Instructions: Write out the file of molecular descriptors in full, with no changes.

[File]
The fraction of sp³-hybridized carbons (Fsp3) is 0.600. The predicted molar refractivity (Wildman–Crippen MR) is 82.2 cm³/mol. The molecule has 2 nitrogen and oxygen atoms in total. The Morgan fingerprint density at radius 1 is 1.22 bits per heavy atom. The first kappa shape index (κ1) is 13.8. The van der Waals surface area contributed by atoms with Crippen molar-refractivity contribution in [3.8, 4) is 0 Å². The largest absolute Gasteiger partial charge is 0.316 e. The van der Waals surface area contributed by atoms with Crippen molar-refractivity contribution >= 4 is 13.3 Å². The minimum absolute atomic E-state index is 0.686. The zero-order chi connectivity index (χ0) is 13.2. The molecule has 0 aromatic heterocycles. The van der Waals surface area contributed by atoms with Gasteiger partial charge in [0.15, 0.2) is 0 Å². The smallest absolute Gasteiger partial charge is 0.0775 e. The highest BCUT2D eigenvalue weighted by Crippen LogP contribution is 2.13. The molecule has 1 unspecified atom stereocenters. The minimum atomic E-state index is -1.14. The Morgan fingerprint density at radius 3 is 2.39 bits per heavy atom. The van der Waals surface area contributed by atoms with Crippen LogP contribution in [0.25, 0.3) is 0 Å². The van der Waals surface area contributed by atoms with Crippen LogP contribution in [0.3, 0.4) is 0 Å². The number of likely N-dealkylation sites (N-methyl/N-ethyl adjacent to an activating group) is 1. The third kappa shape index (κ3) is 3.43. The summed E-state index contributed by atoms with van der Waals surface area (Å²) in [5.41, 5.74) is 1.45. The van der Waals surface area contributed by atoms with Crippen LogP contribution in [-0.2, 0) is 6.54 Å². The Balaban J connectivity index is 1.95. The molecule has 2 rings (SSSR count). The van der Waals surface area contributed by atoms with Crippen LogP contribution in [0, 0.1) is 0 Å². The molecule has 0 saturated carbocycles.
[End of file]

The fraction of sp³-hybridized carbons (Fsp3) is 0.600. The predicted molar refractivity (Wildman–Crippen MR) is 82.2 cm³/mol. The molecule has 2 nitrogen and oxygen atoms in total. The Morgan fingerprint density at radius 1 is 1.22 bits per heavy atom. The first kappa shape index (κ1) is 13.8. The van der Waals surface area contributed by atoms with Crippen molar-refractivity contribution in [3.8, 4) is 0 Å². The largest absolute Gasteiger partial charge is 0.316 e. The van der Waals surface area contributed by atoms with Crippen molar-refractivity contribution >= 4 is 13.3 Å². The minimum absolute atomic E-state index is 0.686. The zero-order chi connectivity index (χ0) is 13.2. The molecule has 0 aromatic heterocycles. The van der Waals surface area contributed by atoms with Gasteiger partial charge in [0.15, 0.2) is 0 Å². The smallest absolute Gasteiger partial charge is 0.0775 e. The highest BCUT2D eigenvalue weighted by Crippen LogP contribution is 2.13. The molecule has 1 unspecified atom stereocenters. The minimum atomic E-state index is -1.14. The Morgan fingerprint density at radius 3 is 2.39 bits per heavy atom. The van der Waals surface area contributed by atoms with Crippen LogP contribution in [0.25, 0.3) is 0 Å². The van der Waals surface area contributed by atoms with Crippen LogP contribution in [0.3, 0.4) is 0 Å². The number of likely N-dealkylation sites (N-methyl/N-ethyl adjacent to an activating group) is 1. The third kappa shape index (κ3) is 3.43. The summed E-state index contributed by atoms with van der Waals surface area (Å²) in [5.41, 5.74) is 1.45. The van der Waals surface area contributed by atoms with Crippen LogP contribution in [-0.2, 0) is 6.54 Å². The Balaban J connectivity index is 1.95. The molecule has 2 rings (SSSR count). The van der Waals surface area contributed by atoms with Crippen LogP contribution in [0, 0.1) is 0 Å². The molecule has 0 saturated carbocycles.